Well Under Parr – An Irishman’s Diary on the science and folklore of old age

Thomas Parr: as a young centenarian, he had performed penance for an extramarital affair

Thomas Parr: as a young centenarian, he had performed penance for an extramarital affair

 

On a visit to Beshoff’s, the Dublin fish-and-chip chain, last weekend, I read for the umpteenth time a piece of family-history-cum-marketing on the paper table mat. It noted that “Grandfather Ivan Beshoff” came to Ireland from Russia in 1913 “and lived to 104 years”. It added that Ivan’s father had reached the age of “108” and his grandfather “115”. Then, as usual, came the punchline: “Enough said about the goodness of fish.”

Those are certainly impressive figures, I reflected again, albeit from a small sample. One might equally note with concern the negative trend: a catastrophic 10 per cent decline in Beshoff longevity in the space of three generations. But joking aside, and with all due respect to fish, I would want to know more about the rest of the patriarchs’ lifestyle before committing myself to an ichthyophagous diet.

In any case, it was amusing to learn soon afterwards that only one of the aforementioned trio would have qualified for inclusion in a major new study of longevity, about which Monday’s New York Times had a fascinating feature. The focus of this latest research is “supercentenarians” – people aged 110 and up.

There are thought to be not more than 1,000 alive anywhere, although only 150 are known. In recent years a “citizen-scientist” called James Clement has secured DNA donations from “some three dozen” of these. Their genomes have since been sequenced and he is now “crowdsourcing” the results, making them available to any researchers who think they could mine the information for lessons useful to humanity.

The big question is whether supercentenarians are merely the winners of multiple “hereditary coin tosses” that, combined, give them the genetic equivalent of tonight’s lottery numbers, or whether they benefit from something more particular that might in time be used to help others enjoy long and healthy lives.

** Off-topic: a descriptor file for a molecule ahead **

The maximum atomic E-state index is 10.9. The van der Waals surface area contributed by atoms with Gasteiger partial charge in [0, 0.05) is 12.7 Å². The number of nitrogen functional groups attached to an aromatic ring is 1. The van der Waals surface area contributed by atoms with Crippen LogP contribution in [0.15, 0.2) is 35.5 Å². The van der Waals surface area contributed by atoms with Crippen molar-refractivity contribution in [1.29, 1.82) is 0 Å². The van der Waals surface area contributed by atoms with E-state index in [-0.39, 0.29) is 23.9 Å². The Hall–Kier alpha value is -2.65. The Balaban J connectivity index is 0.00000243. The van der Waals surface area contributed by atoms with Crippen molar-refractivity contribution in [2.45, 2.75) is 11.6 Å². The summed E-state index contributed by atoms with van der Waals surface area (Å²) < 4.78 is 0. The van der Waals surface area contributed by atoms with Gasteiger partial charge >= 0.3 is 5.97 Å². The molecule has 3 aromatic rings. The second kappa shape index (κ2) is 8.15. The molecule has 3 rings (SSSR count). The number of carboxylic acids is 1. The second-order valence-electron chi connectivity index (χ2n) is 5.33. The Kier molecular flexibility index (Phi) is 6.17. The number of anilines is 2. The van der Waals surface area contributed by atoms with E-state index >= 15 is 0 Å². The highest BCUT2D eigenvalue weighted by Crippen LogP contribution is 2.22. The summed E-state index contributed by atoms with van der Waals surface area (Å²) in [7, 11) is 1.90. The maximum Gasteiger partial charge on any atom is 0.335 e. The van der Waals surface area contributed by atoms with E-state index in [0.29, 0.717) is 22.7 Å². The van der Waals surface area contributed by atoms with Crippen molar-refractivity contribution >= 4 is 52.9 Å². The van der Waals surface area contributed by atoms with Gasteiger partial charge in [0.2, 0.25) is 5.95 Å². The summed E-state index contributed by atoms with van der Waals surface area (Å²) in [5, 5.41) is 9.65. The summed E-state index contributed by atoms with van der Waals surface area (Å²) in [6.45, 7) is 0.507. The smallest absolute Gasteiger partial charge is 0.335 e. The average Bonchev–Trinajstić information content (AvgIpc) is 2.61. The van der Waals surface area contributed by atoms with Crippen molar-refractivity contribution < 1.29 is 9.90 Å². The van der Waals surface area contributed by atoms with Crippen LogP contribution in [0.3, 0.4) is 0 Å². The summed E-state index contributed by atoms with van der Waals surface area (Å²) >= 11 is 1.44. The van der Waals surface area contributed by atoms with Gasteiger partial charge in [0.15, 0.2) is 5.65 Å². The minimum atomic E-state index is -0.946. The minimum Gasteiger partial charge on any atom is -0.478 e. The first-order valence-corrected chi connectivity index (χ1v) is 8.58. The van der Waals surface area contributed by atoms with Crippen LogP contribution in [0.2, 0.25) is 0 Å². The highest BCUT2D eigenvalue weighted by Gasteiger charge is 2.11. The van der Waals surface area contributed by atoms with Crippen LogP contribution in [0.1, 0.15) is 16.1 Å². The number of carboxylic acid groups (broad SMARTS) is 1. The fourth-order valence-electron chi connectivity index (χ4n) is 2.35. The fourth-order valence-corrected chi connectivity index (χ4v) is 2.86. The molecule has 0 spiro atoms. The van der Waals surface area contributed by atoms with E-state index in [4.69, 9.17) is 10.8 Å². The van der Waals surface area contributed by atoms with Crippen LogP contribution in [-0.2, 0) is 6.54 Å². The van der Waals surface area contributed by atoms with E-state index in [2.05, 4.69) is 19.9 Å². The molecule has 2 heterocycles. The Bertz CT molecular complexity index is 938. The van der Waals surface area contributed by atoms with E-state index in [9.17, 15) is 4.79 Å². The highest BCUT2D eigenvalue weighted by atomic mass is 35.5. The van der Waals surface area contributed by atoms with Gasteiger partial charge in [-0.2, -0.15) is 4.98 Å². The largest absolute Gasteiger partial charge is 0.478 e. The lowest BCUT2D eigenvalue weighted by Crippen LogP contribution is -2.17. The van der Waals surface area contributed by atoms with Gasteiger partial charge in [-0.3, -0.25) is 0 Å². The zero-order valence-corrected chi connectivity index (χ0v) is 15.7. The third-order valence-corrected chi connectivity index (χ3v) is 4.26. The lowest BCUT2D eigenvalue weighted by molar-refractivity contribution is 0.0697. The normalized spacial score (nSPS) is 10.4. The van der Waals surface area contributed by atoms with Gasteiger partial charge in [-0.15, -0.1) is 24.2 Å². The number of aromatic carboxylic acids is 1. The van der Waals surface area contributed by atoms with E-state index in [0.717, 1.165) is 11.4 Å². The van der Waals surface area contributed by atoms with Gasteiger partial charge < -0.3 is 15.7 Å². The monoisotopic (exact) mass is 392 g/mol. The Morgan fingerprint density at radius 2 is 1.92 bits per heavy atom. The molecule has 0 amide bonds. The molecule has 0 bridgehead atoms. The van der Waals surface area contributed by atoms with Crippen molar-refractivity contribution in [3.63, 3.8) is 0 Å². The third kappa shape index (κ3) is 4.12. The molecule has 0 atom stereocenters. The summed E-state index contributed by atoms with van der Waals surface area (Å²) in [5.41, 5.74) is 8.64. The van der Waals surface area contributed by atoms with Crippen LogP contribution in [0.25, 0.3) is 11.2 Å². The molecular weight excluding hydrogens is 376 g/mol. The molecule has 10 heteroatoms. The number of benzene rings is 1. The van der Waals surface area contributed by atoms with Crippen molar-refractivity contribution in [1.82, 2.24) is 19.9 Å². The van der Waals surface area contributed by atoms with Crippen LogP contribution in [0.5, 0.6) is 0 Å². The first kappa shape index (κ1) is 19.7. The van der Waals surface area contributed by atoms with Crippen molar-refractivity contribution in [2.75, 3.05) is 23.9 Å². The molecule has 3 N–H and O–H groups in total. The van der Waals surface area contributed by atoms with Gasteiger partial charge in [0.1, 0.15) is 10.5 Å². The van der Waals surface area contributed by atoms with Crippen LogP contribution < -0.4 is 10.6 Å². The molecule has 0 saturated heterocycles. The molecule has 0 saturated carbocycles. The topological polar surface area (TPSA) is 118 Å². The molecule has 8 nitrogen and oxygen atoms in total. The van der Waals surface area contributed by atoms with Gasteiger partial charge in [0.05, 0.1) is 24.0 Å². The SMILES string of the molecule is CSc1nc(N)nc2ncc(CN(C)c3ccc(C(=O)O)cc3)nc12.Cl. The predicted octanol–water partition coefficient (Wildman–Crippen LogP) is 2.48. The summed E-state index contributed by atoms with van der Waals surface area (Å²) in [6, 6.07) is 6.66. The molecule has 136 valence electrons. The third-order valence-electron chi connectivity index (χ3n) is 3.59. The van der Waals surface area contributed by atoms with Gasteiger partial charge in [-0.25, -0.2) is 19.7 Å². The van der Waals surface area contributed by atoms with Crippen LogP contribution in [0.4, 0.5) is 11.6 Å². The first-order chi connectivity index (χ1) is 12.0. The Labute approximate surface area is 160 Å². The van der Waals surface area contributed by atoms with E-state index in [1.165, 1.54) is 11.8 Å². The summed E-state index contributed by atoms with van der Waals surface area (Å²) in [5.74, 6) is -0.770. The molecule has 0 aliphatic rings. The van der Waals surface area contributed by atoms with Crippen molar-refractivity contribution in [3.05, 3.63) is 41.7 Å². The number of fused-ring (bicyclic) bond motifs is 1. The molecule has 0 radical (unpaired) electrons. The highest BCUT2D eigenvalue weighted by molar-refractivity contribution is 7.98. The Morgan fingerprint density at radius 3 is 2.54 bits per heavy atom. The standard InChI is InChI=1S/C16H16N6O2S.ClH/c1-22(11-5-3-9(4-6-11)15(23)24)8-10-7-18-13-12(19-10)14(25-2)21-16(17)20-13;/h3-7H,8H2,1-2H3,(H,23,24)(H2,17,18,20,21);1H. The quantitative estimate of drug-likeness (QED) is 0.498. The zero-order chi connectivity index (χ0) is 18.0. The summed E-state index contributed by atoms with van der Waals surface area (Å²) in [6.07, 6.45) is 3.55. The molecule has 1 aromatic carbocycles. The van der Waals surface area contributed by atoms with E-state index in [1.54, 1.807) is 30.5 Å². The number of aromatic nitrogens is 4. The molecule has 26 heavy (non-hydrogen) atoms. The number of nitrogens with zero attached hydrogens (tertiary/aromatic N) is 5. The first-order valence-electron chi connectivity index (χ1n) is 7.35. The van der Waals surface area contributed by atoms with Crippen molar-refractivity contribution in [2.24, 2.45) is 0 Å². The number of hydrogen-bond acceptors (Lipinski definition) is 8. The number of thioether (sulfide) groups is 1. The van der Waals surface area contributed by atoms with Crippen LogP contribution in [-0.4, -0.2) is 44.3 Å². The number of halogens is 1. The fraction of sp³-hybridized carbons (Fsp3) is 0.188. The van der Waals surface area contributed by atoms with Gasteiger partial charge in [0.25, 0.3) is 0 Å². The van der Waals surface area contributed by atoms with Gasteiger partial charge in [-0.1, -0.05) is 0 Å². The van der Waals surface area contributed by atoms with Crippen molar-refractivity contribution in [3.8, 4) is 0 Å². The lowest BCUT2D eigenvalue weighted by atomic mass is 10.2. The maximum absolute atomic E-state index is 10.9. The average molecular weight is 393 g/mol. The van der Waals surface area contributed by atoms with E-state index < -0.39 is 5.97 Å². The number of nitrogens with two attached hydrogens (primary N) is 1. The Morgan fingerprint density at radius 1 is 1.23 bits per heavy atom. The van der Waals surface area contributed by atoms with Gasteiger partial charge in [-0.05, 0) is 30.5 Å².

That’s a common factor in those studied, by the way. Not only do they reach very old age, they also avoid serious illness, physical or mental, until the end. Being female also seems to help, although the NYT otherwise reported a wide variation in factors to which they attributed their good fortune. “Morning walks and chocolate,” one woman said. “Raw eggs, and no husband,” said another. As for Clarence Matthews, the oldest man in the US when taking part in the project, his only lifestyle advice was to “keep breathing”. He finally stopped doing so himself last July, aged 111.

In defence of husbands, I should remind readers that when the then oldest Irish woman, Kathleen Snavely, a Clare-born US emigrant, died in 2015, it was noted she had had two husbands in her time. They were among the reasons credited for keeping her alive until the age of 113.

But even that was far from making her the oldest recorded Irish person. If we discount mythology, the leading claimant may be Martha Hanna, from Co Antrim, who died in 1808. Longevity aside, the other characteristic attributed to Hanna was dwarfism: she was said to be only 4 feet 7. But she more than compensated with her lifespan, reputedly 126 years.

Among her claimed memories was the sound of gunfire at Dungannon in 1690.

Even her epic span pales, however, alongside that attributed to Thomas Parr, an Englishman of the 15th to 17th centuries, inclusive. At an age when Martha Hanna was preparing for the next world, if his own accounts are believed, Parr was still enjoying an active sex life. As a young centenarian, he had performed penance for an extramarital affair in which he fathered a child. When his first wife died years later, he did the decent thing, aged 122, by marrying the mother.

“Old Parr” would in time earn a mention in Bram Stoker’s Dracula and on page one of Finnegans Wake. But even in his lifetime he was famous enough to be painted by Rubens and to be presented to King Charles I. Alas, exchanging the air of Shropshire for London seems to have done for him. While in the capital, he also achieved the less desirable distinction of being the subject of a postmortem by William Harvey. Harvey was impressed at, among other things, the condition of Parr’s genitalia, which he found consistent with reports of their usage.

Mind you, at least one latter-day scholar has reinterpreted the postmortem findings to mean the old man could not have been half his supposed 152 years. A gravestone in Westminster Abbey nevertheless records that Parr was born in 1483, lived through “ye reigns of ten princes”, and was buried on this date – November 15th – 1635.

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